TOKYO – Countries across the world shunned Japanese food imports Thursday as radioactive steam leaked from a disaster-struck nuclear plant, straining nerves in Tokyo.
The grim toll of dead and missing from Japan’s monster quake and tsunami on March 11 topped 26,000, as hundreds of thousands remained huddled in evacuation shelters and fears grew in Tokyo over water safety.
The damage to the Fukushima nuclear plant from the tectonic calamity and a series of explosions has stoked global anxiety. The United States and Hong Kong have already restricted Japanese food, and France wants the EU to do the same.
Russia ordered a halt to food imports from four prefectures — Fukushima, Gunma, Ibaraki and Tochigi — near the stricken plant 250 kilometres (155 miles) northeast of Tokyo.
Moscow also quarantined a Panama-flagged cargo ship that had passed near the plant and put its 19 crew under medical supervision after detecting radiation levels three times the norm in the engine room.
Australia banned produce from the area, including seaweed and seafood, milk, dairy products, fresh fruit and vegetables.
It said, however, that Japanese food already on store shelves was safe, as it had shipped before the quake, and that “the risk of Australian consumers being exposed to radionuclides in food imported from Japan is negligible”.
Canada implemented enhanced import controls on products from the four prefectures.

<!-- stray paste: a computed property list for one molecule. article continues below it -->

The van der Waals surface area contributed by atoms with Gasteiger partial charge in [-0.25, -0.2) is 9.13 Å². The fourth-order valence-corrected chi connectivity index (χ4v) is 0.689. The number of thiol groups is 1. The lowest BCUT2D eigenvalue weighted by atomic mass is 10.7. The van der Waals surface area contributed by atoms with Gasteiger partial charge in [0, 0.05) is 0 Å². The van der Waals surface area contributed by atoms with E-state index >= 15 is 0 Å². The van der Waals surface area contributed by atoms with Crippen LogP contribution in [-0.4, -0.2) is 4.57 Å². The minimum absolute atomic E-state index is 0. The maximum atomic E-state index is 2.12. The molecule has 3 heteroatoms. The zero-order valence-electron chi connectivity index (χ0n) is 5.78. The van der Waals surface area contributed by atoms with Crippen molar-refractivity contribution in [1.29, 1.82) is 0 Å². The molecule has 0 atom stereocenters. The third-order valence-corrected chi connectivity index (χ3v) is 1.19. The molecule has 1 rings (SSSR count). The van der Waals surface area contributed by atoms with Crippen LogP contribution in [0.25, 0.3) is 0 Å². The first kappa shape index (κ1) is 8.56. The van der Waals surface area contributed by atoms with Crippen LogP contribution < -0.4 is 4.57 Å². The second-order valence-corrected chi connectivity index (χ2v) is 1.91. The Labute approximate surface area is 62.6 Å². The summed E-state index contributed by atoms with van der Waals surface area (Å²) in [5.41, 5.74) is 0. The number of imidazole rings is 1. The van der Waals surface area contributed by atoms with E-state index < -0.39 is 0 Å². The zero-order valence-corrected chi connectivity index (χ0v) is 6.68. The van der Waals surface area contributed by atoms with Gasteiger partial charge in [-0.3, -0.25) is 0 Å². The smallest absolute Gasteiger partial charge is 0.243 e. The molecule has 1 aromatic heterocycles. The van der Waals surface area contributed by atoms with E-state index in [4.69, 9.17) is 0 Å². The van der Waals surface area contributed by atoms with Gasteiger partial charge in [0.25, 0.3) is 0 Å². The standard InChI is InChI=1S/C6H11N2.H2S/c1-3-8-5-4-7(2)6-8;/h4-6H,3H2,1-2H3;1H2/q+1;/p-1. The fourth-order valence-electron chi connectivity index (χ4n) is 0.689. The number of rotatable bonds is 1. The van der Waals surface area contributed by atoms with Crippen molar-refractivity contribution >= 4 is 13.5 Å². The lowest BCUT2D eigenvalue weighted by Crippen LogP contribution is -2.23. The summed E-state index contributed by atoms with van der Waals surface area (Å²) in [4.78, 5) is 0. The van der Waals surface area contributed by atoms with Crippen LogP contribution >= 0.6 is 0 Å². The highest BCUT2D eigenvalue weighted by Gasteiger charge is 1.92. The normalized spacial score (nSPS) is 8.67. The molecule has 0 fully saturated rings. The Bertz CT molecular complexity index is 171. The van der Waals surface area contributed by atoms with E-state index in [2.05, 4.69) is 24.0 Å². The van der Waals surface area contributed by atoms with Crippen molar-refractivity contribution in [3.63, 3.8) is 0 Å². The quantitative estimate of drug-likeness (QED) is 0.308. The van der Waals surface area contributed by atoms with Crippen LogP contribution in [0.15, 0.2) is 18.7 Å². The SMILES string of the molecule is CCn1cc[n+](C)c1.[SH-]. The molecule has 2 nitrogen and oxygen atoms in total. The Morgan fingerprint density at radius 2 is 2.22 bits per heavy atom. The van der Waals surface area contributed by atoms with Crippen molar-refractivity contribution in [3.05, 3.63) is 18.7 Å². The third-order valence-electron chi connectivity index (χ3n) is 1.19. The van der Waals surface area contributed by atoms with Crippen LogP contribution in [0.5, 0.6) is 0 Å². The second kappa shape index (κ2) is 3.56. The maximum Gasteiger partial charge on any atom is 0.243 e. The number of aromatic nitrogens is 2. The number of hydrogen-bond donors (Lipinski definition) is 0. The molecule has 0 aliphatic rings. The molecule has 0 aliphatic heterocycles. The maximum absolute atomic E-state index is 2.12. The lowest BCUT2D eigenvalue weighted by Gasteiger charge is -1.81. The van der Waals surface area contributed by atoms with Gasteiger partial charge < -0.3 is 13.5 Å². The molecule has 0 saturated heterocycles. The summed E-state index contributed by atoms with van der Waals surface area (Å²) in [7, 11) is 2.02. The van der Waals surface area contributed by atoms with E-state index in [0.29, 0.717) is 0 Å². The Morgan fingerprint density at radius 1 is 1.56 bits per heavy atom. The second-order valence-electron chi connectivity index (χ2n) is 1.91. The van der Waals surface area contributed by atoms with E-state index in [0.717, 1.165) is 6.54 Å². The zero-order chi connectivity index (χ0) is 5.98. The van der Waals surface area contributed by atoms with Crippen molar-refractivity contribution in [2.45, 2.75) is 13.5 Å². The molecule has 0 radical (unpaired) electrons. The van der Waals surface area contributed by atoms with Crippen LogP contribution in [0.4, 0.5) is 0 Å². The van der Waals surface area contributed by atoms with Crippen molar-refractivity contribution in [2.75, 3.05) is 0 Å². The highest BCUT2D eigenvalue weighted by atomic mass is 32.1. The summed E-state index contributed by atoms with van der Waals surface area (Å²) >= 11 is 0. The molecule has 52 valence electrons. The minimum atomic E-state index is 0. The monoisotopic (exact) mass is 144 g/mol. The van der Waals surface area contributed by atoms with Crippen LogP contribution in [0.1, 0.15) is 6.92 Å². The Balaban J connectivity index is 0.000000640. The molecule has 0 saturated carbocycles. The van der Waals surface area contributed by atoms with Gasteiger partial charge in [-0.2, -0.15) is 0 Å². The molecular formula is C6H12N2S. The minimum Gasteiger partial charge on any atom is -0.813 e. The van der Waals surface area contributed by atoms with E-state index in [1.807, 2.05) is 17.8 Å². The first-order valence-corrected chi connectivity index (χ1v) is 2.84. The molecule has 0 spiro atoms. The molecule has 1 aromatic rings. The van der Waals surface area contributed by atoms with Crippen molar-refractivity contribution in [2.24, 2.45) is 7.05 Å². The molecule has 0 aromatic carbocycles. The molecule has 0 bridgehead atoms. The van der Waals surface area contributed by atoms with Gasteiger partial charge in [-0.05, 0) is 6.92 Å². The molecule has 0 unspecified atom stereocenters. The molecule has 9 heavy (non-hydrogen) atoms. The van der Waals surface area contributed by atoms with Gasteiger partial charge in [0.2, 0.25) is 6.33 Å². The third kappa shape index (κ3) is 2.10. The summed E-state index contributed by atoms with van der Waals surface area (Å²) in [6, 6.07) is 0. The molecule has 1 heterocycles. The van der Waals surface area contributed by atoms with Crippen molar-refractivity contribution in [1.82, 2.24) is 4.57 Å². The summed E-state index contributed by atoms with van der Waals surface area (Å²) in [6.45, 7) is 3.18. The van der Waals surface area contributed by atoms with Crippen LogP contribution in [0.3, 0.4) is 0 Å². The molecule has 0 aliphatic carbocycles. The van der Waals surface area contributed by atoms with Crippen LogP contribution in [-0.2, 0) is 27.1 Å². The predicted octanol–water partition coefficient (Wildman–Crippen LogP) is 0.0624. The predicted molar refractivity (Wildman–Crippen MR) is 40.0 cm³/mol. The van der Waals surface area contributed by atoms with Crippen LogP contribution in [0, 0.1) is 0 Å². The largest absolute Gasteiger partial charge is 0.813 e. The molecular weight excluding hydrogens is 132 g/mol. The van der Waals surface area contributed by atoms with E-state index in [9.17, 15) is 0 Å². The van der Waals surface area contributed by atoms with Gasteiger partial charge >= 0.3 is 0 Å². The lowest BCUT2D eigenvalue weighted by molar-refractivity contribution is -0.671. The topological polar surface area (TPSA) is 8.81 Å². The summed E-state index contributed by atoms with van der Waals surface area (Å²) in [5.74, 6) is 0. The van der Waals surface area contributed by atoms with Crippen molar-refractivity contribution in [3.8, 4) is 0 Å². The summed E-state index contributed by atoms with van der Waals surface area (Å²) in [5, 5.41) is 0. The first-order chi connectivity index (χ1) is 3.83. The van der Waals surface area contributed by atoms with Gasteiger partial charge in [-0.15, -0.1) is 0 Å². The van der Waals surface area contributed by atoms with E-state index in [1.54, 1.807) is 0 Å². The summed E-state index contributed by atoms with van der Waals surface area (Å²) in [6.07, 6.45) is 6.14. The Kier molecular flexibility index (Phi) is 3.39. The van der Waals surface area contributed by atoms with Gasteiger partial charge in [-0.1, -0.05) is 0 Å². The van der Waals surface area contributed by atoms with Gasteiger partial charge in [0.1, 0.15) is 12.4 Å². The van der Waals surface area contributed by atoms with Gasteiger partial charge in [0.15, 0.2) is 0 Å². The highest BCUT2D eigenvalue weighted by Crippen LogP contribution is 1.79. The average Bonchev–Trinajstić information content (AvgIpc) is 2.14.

Singapore suspended imports of milk products and other foodstuffs from the same four prefectures, as well as all food products from two more — Chiba and Ehime.
The city-state’s move came after officials found “radioactive contaminants” in four samples of vegetables from Japan, though the authorities stressed the radiation levels in the produce were still very low.
The Philippines banned Japanese chocolate imports, and Indonesia asked that Japan certify its exported processed foods as radiation-free.
“Food safety issues are an additional dimension of the emergency,” said three UN agencies in a joint statement issued in Geneva, pledging they were “committed to mobilising their knowledge and expertise” to help Japan.
Japan was taking the right actions, said the International Atomic Energy Agency, World Health Organization, and Food and Agriculture Organization.
“Food monitoring is being implemented, measurements of radioactivity in food are taking place, and the results are being communicated publicly.”
In greater Tokyo, an urban sprawl of more than 30 million people, strong aftershocks overnight and in the morning served as uncomfortable reminders that Japan’s capital itself is believed to be decades overdue for a mega-quake.
The anxiety was compounded by the Tokyo government’s revelation Wednesday that radioactive iodine in the drinking water was more than twice the level deemed safe for infants, although it remained within safe adult limits.
The news triggered a run on bottled water in shops and the city’s ubiquitous vending machines, while the Tokyo government started to give families three 550-millilitre (18.5-ounce) bottles of water per infant.
A measurement on Thursday was in the safe zone for infants again, officials said, but this was not enough to soothe all parents of young children.
“I don’t want to panic,” Kazuko Hara, 39, told AFP as she collected her three allotted bottles of water in Tokyo’s Bunkyo ward.
“I will use bottled water for now. If we run out, I will use tap water. Experts say it’s OK. But when you see people buying bottled water at stores and emptying store shelves, that makes you worry again.”
Japan’s government has also halted shipments of untreated milk and vegetables from Fukushima and three adjoining prefectures, and stepped up radiation monitoring at another six, covering an area that borders Tokyo.